I have been thinking about certain aspects of my artistic journey, the people, places, and things have had the largest impact on my career thus far. Some of my work is currently being featured in a group show at City Lights Gallery in Bridgeport, CT. “Never Done" is a show exploring "Manifestations of the Beauty, Inspiration and Constant Strength of Black Women". The saying reminds us that “Women’s work is never done”. The work to love, fight for social justice, actualize spiritual building and leadership, to nurture our families and create joy is never done."
Being part of this show is a great experience for me because it allows me the freedom to visually show the struggles and strengths of a woman’s work. Although the exhibit is geared towards black woman; I think all women are included. I myself am Bi-Racial so seeing things from different angles is helpful. Sometimes it is hard to verbally express as a woman how it feels to constantly be in motion, so we very often have to find creative ways to express ourselves; using art as a way to break barriers.
In my journey I've learned about some of the women in my bloodline who were pioneers in their own right. They may have very well been artists, writers, scientists, doctors, lawyers but they weren't. To be honest, the women who came before me were survivors. Most were not afforded the opportunity to follow dreams or passions. They were assigned the strict role of slaves, maids, nurturers, birth givers, mothers, mistresses and wives which is fine if they selected those roles themselves. Having the ability to choose their own paths wasn't realistic or permitted.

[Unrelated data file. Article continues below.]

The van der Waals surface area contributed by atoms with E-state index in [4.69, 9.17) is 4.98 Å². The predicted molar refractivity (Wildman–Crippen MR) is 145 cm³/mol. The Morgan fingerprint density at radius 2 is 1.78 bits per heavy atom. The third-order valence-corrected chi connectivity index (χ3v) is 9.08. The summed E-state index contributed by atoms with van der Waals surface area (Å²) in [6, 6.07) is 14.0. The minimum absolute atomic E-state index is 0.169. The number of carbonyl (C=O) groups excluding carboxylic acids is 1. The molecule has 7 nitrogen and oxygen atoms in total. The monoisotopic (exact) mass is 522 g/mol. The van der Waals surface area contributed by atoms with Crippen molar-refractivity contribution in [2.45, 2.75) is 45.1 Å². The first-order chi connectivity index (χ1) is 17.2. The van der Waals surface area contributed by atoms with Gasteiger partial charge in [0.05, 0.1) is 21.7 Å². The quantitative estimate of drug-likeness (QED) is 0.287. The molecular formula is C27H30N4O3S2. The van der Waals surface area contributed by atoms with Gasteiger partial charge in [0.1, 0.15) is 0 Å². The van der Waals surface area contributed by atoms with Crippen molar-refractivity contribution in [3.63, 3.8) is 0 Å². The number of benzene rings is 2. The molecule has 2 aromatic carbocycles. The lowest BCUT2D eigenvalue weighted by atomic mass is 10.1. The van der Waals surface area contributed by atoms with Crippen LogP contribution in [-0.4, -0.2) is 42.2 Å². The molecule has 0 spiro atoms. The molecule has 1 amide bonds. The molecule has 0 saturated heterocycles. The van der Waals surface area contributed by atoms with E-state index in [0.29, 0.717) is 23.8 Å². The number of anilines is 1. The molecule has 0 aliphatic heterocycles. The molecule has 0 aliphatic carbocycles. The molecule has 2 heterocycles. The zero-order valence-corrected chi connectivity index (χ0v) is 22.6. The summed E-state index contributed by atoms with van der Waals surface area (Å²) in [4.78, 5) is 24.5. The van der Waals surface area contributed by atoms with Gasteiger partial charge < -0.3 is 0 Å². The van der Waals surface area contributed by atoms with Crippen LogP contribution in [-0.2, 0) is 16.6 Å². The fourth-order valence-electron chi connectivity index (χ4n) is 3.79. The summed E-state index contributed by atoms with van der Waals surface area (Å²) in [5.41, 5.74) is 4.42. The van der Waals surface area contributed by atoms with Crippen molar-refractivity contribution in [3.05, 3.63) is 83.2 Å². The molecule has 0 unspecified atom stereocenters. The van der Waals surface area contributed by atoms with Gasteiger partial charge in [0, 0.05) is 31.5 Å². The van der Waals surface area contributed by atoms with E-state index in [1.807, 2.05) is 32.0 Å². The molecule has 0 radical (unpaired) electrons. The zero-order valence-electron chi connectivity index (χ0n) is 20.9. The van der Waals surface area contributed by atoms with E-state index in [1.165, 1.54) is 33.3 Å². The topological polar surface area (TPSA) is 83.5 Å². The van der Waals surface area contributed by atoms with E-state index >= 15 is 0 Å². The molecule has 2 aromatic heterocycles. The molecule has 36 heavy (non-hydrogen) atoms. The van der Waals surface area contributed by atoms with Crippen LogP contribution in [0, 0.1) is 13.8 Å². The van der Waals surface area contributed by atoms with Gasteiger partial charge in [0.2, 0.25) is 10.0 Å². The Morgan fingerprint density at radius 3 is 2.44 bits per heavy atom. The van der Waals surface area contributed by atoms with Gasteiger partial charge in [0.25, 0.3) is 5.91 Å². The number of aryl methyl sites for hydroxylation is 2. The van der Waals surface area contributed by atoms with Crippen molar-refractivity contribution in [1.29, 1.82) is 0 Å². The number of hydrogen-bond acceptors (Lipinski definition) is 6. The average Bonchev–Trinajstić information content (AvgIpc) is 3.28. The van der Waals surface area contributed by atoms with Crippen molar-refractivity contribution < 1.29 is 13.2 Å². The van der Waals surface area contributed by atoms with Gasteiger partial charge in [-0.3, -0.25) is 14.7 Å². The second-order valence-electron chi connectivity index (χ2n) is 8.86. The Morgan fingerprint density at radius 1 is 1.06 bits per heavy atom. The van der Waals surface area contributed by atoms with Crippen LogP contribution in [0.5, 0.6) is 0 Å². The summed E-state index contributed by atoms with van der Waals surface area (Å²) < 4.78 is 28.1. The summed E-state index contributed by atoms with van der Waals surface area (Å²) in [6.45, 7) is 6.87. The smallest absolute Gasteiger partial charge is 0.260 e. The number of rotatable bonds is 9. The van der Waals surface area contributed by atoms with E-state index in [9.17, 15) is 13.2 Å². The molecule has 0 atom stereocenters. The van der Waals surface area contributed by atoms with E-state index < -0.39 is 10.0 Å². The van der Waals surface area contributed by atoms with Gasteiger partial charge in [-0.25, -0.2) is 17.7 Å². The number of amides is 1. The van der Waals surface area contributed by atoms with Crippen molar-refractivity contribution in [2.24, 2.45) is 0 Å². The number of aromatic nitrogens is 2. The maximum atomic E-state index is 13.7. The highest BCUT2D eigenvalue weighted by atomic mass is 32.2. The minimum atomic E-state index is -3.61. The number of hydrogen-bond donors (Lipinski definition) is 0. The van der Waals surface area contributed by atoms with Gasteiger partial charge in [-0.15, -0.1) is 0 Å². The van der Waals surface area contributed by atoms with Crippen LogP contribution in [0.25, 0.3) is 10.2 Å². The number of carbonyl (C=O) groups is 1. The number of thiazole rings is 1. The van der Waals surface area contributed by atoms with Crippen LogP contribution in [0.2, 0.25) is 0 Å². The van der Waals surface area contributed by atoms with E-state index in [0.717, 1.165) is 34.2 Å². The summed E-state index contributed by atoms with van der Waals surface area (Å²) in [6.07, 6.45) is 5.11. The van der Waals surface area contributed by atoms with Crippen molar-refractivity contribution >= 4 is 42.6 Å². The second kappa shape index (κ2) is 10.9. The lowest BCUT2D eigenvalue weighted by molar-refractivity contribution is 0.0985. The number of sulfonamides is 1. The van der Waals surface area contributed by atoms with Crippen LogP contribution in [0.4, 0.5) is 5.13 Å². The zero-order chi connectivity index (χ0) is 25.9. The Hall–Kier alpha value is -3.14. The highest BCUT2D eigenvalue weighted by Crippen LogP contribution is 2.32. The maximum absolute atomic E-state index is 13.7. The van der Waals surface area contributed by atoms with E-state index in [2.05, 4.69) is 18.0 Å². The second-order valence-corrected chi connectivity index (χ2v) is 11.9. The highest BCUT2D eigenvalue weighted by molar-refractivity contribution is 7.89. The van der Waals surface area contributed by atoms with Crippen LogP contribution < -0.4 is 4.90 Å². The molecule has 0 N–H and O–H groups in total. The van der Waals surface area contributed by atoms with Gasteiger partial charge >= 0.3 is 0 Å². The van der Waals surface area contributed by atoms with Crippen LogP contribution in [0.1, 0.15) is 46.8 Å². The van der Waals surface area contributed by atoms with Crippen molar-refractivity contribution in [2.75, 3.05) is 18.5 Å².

In a sense, I feel that I have a responsibility to follow through with the things they couldn't. That is the reason I pursue passion through art. To honor the memories of the women who's hands bled while preparing food for a family of 16. For the ones who were violated and forced to give of themselves so freely. For the ones who secretly sat under the light of the moon teaching themselves to read so that one day they could teach their own children. For the ones who birthed entire communities of babies as mid-wives and never received a proper thank you. These are the women that I will continue to honor through my art; through my life. Please remember to always honor those who came before you; because of them, we can.
There are some really amazing artists featured in this show so being among them is an absolute honor. Please take some time to go to their web sites, read about them and even buy some art if you see something that moves you. "Never Done" will run until March 25, 2016. Join us for an artist talk at City Lights Gallery on Thursday, March 24 from 5:30 PM to 8:00 PM.
Also featured is the fabric art by Bridgeport's Gees Bend quilters: Eula Mosley, Sandra Pettway, Rosie Pettway, Betty Bendolph, Lucy Pettway Joanna Pettway, Mary Bendolph.